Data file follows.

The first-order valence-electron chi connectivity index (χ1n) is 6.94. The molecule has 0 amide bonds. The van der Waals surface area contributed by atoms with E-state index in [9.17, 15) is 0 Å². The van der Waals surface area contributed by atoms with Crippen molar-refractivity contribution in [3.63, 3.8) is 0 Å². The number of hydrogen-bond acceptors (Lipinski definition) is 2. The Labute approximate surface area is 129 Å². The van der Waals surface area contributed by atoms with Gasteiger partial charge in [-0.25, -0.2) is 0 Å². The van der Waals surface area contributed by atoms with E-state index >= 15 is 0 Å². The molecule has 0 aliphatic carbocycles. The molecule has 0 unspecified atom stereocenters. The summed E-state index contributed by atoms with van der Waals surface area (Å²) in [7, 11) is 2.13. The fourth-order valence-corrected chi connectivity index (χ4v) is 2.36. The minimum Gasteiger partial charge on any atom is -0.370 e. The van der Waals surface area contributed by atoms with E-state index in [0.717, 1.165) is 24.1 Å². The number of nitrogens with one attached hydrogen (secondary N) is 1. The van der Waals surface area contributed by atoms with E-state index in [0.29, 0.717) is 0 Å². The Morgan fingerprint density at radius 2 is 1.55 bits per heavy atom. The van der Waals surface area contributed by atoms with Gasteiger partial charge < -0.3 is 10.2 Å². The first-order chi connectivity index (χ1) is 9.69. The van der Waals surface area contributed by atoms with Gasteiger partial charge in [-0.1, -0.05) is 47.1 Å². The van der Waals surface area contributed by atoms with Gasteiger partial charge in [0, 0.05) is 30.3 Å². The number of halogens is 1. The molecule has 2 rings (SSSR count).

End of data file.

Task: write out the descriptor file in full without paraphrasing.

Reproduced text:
The first-order valence-electron chi connectivity index (χ1n) is 6.94. The molecule has 0 amide bonds. The van der Waals surface area contributed by atoms with E-state index in [9.17, 15) is 0 Å². The van der Waals surface area contributed by atoms with Crippen molar-refractivity contribution in [3.63, 3.8) is 0 Å². The number of hydrogen-bond acceptors (Lipinski definition) is 2. The Labute approximate surface area is 129 Å². The van der Waals surface area contributed by atoms with Gasteiger partial charge in [-0.25, -0.2) is 0 Å². The van der Waals surface area contributed by atoms with E-state index >= 15 is 0 Å². The molecule has 0 aliphatic carbocycles. The molecule has 0 unspecified atom stereocenters. The summed E-state index contributed by atoms with van der Waals surface area (Å²) in [7, 11) is 2.13. The fourth-order valence-corrected chi connectivity index (χ4v) is 2.36. The minimum Gasteiger partial charge on any atom is -0.370 e. The van der Waals surface area contributed by atoms with E-state index in [0.717, 1.165) is 24.1 Å². The number of nitrogens with one attached hydrogen (secondary N) is 1. The van der Waals surface area contributed by atoms with E-state index in [0.29, 0.717) is 0 Å². The Morgan fingerprint density at radius 2 is 1.55 bits per heavy atom. The van der Waals surface area contributed by atoms with Gasteiger partial charge < -0.3 is 10.2 Å². The first-order chi connectivity index (χ1) is 9.69. The van der Waals surface area contributed by atoms with Gasteiger partial charge in [-0.1, -0.05) is 47.1 Å². The van der Waals surface area contributed by atoms with Gasteiger partial charge in [0, 0.05) is 30.3 Å². The number of halogens is 1. The molecule has 2 rings (SSSR count).